• 200 g of flour
  • 1 tablespoon of bitter cocoa
  • Peel of an untreated lemon

 

PREPARATION:

Melt the sugar over a low heat in a glass and a half of water; add the syrup to the grated lemon peel and pine nuts. Mix and add flour. Mix well and, when the mixture is firm but still soft, quickly pour half on a marble surface or on a baking sheet and roll it with a knife blade, in order to obtain a layer of about 2 cm high. Add the cocoa to the dough remaining in the casserole, stir and pour into another corner of the marble top or on another baking plate. Cut and lozenge the two layers and let them clothe. Wrap the pinoccate combining a dark and a light one.

 

Courtesy of Calzetti – Mariucci Editori


[1] Cfr. www.matebi.it

[2] Cfr. www.taccuinistorici.it

INGREDIENTS
  • 500 g of flour
  • 2 tablespoons of extra virgin olive oil
  • 1 tablespoon of sugar
  • fresh white grape must
  • ½ brewer’s yeast
  • 1 pinch of salt

 

PREPARATION

Pour the flour on a pastry board, melt the yeast in warm water, mix it with a little flour, place it in the center of the fountain you have created and cover with other flour. Leave the dough to rise, covered, for about half an hour. Then mix it with oil, a pinch of salt and must in sufficient quantity to obtain a soft but substantial dough. Make sticks in order to create many little donuts. Place the donuts spaced from each other on an oiled baked plate, bake at 180 ° and cook for 35-40 minutes.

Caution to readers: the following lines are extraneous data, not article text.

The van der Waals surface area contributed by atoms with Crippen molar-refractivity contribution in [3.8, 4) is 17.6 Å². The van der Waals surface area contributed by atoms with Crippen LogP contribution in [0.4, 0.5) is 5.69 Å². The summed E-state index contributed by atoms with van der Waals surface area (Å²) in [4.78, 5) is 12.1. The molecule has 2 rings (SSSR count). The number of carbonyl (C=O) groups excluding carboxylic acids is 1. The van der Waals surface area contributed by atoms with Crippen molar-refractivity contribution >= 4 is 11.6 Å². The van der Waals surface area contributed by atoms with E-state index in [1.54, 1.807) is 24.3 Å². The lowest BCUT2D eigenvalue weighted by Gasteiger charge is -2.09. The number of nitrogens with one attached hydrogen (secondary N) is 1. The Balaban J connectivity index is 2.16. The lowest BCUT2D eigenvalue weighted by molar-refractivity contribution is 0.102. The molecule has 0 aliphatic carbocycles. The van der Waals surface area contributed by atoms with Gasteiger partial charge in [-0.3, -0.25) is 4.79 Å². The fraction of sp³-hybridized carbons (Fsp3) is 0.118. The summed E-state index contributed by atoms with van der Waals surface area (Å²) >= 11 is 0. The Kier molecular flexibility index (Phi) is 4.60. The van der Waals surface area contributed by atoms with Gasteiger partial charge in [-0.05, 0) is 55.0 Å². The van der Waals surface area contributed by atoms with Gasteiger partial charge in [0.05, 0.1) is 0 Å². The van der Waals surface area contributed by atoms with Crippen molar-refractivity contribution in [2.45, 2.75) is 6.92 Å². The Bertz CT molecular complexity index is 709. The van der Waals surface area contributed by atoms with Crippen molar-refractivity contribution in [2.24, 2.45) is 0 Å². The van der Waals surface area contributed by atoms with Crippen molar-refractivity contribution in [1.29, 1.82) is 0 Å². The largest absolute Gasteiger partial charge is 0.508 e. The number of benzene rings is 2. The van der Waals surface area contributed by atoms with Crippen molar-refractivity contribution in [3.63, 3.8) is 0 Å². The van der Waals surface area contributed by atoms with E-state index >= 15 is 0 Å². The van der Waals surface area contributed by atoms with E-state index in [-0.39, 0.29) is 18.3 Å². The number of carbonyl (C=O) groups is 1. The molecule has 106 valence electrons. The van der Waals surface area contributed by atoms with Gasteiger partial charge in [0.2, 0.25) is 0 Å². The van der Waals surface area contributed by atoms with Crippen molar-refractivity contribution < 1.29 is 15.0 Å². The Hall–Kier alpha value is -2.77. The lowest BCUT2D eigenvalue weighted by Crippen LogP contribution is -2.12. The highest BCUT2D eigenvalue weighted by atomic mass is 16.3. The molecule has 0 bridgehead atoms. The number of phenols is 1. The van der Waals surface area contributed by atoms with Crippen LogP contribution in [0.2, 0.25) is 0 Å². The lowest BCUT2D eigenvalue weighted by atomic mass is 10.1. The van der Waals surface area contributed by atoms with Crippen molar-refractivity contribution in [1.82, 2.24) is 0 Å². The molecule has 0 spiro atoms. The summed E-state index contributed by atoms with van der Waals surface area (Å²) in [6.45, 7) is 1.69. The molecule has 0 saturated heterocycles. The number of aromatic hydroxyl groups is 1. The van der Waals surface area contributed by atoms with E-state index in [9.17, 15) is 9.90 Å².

Must biscuits were typical of the grape harvest period, throughout Umbria. In Southern Umbria, with a more or less similar mixture, they prepared a must bread.

 

 

Courtesy of Calzetti-Mariucci Editori

A Day for Custody of Creation; a journalistic information forum to find new ways to narrate Creation; a path, along the Francis’ Way, to follow the steps taken by the Saint during the long and stiff winter of 1206. 
A tripartite celebration, from September 1st to 3rd, which has primarily the aim to spread sustainable tourism, but also to protect the cultural heritage and the landscape beauty in which these monuments, like us, are plunged. The common denominator is the Saint of Assisi, Italy and Ecologists Patron Saint: who better than Francis, who had wandered in these lands abducted by their magnificence and perfection, could have been the symbol of a renewed attention to the environment? 

Eremo di San Piero in Vigneto

Eremo di San Piero in Vigneto

The Pilgrimage

At its ninth edition, the 50 kilometers pilgrimage from Assisi to Gubbio is an opportunity to enter in the atmosphere of this celebration. It is, in fact, the route made by Francis after his dispossession, the gesture of the radical rejection of the comforts he had been used to, a sort of prelude of a rather symbolic clothing, not only because the bag that he will be gifted will become the symbol of his Order, but also because nudity will allow him to wear the Eden’s splendor, the emblem of an harmonious world.
It is precisely on this assumption that the path begins, articulated not only on the places the Saint actually visited, but also on the unique value they have had for the elaboration of his doctrine, borrowed from the beauty, simple and essential, of Creation.
Starting from Assisi, the first stop is in Pieve of San Nicolò and then in the Church of Santa Maria Assunta; then you will arrive at Biscina Castle and at the Church of Caprignone, where the Saint proclaimed itself, in front of some bandits, «the Herald of the Great King». After being beaten, Francesco found a shelter at the Abbey of Vallingegno, another stage of the pilgrimage, that we reach after having been supplied with drinking water at San Piero in Vigneto, a Benedictine hermitage similar to a fortification. In Vallingegno, Francesco was welcomed reluctantly, and he was reduced to a simple scullery boy; he will come back several times, testifying its love for animals.